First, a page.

Chinese mitten crabs are becoming increasingly common in the River Thames and other rivers in England, having arrived in ship’s ballast from Asia. Mitten crabs cause a great deal of damage by burrowing into and destroying fragile riverbanks. They prey on other species and compete with native animals such as crayfish.
The crabs can make significant inland migrations. Residents of Greenwich saw the Chinese mitten crabs coming out of the River Thames and moving towards the High Street, and other reports indicate that the crabs have been known to take up residence in swimming pools. Wikipedia
This article in The Independent suggests we should be eating this delicacy and offers a recipe steamed in ginger.
The Natural History Museum investigated how to reduce the population of mitten crabs in the Thames and became aware that this species is a popular culinary delicacy among south-east Asian populations. This offered the possibility of harvesting the crabs to supply specialist shops and restaurants in London and even, potentially, markets in Asia.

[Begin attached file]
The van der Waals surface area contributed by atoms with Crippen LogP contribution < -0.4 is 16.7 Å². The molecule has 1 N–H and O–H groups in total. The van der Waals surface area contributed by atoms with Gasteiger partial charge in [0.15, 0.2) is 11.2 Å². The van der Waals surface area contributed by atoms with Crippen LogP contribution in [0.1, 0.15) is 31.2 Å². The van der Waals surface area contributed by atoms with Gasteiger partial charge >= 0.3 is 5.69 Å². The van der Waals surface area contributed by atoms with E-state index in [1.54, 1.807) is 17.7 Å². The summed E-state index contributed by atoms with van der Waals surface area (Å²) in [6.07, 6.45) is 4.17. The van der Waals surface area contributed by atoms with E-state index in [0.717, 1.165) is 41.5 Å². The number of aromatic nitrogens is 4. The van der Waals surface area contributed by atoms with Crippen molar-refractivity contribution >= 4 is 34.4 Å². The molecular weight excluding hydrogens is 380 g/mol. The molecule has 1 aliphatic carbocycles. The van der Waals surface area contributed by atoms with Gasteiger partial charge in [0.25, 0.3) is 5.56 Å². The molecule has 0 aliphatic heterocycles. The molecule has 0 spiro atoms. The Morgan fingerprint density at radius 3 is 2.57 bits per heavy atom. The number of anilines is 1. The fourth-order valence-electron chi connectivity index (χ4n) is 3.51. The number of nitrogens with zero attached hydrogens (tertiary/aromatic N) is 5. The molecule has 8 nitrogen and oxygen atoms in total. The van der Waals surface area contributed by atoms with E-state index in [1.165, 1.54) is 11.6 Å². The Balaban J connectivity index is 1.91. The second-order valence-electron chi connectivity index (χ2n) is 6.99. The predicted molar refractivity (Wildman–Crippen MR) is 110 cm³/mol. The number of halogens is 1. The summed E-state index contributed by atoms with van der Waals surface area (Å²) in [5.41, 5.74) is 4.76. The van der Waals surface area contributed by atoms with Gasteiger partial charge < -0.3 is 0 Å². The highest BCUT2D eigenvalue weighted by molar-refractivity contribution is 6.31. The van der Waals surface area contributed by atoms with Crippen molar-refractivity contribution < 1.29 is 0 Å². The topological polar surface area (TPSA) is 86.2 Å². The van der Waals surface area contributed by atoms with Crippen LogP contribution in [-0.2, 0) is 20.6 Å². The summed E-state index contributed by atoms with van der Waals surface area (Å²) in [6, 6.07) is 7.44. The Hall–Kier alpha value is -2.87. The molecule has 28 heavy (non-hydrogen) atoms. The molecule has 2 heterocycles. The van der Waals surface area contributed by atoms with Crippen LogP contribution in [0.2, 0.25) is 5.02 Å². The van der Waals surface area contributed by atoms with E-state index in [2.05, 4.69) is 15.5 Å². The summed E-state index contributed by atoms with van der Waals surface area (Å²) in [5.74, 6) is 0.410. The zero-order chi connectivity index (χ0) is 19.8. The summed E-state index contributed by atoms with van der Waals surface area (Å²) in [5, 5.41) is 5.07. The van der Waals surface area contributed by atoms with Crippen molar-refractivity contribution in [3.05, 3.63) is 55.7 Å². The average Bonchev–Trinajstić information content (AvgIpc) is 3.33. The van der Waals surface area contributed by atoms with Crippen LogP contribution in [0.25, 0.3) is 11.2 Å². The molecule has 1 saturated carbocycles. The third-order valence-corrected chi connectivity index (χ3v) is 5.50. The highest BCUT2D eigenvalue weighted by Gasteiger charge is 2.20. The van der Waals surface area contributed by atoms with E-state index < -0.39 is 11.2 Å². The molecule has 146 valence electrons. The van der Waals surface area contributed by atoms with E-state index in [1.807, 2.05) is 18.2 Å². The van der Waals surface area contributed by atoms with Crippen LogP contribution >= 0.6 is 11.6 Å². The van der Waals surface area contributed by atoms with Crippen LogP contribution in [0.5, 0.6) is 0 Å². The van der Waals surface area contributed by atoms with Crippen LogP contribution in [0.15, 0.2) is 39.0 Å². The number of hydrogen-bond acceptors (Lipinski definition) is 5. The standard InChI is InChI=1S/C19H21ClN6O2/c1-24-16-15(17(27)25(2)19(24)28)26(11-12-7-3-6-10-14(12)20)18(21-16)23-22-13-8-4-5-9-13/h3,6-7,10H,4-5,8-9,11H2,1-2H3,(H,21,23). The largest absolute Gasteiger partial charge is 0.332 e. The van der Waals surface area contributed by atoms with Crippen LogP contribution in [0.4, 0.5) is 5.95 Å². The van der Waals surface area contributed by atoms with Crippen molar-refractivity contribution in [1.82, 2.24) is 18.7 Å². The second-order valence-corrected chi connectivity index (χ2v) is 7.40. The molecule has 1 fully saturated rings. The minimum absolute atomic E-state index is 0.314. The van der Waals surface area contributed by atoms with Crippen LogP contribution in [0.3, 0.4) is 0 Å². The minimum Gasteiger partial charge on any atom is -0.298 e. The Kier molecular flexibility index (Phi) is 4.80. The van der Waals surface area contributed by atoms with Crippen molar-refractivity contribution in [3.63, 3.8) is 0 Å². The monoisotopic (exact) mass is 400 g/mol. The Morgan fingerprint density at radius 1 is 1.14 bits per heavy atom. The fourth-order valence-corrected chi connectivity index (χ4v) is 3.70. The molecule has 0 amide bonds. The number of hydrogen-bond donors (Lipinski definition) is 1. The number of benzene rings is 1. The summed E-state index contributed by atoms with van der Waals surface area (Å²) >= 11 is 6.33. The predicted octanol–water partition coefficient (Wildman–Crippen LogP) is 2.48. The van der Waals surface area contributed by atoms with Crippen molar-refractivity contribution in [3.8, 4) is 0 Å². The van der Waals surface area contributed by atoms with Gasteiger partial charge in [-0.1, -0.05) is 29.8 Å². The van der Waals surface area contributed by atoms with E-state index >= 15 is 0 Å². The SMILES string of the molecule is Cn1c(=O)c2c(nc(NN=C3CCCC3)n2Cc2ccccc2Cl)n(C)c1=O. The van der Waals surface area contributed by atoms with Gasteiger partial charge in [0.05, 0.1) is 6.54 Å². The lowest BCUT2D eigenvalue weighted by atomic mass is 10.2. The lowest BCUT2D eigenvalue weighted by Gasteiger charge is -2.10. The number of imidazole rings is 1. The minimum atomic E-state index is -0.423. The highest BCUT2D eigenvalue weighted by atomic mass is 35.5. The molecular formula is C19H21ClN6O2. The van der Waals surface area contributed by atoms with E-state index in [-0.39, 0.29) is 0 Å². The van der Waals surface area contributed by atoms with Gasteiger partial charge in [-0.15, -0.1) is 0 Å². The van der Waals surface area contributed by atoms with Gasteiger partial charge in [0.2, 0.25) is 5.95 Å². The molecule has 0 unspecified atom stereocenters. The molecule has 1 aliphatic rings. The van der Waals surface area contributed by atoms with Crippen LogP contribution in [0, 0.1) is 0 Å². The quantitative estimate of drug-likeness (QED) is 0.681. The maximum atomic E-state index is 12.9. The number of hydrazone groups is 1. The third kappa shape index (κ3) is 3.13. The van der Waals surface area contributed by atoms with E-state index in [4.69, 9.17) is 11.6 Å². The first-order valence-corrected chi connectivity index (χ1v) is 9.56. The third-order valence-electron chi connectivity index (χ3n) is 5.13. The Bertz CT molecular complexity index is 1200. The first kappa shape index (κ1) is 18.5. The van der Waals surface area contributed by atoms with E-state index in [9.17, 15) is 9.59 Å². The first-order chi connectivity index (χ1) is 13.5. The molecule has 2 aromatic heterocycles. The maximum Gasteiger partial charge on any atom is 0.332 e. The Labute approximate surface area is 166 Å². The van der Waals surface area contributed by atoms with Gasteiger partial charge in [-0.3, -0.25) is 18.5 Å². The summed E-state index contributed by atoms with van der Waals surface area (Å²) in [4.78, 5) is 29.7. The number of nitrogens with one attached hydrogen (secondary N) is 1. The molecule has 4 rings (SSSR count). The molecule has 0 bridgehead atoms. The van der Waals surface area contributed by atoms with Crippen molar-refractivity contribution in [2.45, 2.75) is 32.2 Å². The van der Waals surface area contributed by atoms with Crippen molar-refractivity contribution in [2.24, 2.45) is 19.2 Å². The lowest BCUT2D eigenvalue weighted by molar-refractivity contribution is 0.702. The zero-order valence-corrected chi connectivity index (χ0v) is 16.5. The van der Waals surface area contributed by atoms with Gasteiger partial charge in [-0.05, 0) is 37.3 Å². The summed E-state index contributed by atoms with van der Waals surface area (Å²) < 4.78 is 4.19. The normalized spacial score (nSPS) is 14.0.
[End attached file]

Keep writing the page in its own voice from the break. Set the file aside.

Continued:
Mitten crabs are considered delicacy in Shanghai cuisine and are prized for the female crab roe. The crab meat is believed by the Chinese to have a “cooling” (yin) effect on the body.
“September is the time to eat the female crab for the extra roe that makes the crab so tasty. The extra roe is the reason why the mitten crabs are so different from ordinary crabs, and this is why they are prized as a delicacy.” The Independent